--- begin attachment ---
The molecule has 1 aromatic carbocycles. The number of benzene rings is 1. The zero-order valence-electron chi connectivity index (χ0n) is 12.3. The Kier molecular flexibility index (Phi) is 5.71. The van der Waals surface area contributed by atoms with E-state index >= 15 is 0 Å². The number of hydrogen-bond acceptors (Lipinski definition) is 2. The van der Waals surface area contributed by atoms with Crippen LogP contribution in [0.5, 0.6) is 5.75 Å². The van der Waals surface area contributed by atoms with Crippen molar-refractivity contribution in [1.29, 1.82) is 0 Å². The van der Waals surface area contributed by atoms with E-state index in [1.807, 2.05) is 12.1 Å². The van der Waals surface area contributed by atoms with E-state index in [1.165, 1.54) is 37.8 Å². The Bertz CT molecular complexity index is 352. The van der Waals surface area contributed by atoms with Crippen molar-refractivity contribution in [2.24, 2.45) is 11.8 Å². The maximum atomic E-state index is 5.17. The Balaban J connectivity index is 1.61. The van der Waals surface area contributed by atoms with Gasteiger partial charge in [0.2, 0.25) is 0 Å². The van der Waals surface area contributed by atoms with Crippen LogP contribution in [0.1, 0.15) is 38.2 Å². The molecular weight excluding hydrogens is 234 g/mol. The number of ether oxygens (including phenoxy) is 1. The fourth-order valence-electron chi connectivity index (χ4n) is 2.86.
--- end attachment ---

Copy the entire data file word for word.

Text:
The molecule has 1 aromatic carbocycles. The number of benzene rings is 1. The zero-order valence-electron chi connectivity index (χ0n) is 12.3. The Kier molecular flexibility index (Phi) is 5.71. The van der Waals surface area contributed by atoms with E-state index >= 15 is 0 Å². The number of hydrogen-bond acceptors (Lipinski definition) is 2. The van der Waals surface area contributed by atoms with Crippen LogP contribution in [0.5, 0.6) is 5.75 Å². The van der Waals surface area contributed by atoms with Crippen molar-refractivity contribution in [1.29, 1.82) is 0 Å². The van der Waals surface area contributed by atoms with E-state index in [1.807, 2.05) is 12.1 Å². The van der Waals surface area contributed by atoms with E-state index in [1.165, 1.54) is 37.8 Å². The Bertz CT molecular complexity index is 352. The van der Waals surface area contributed by atoms with Crippen molar-refractivity contribution in [2.24, 2.45) is 11.8 Å². The maximum atomic E-state index is 5.17. The Balaban J connectivity index is 1.61. The van der Waals surface area contributed by atoms with Gasteiger partial charge in [0.2, 0.25) is 0 Å². The van der Waals surface area contributed by atoms with Crippen LogP contribution in [0.1, 0.15) is 38.2 Å². The molecular weight excluding hydrogens is 234 g/mol. The number of ether oxygens (including phenoxy) is 1. The fourth-order valence-electron chi connectivity index (χ4n) is 2.86.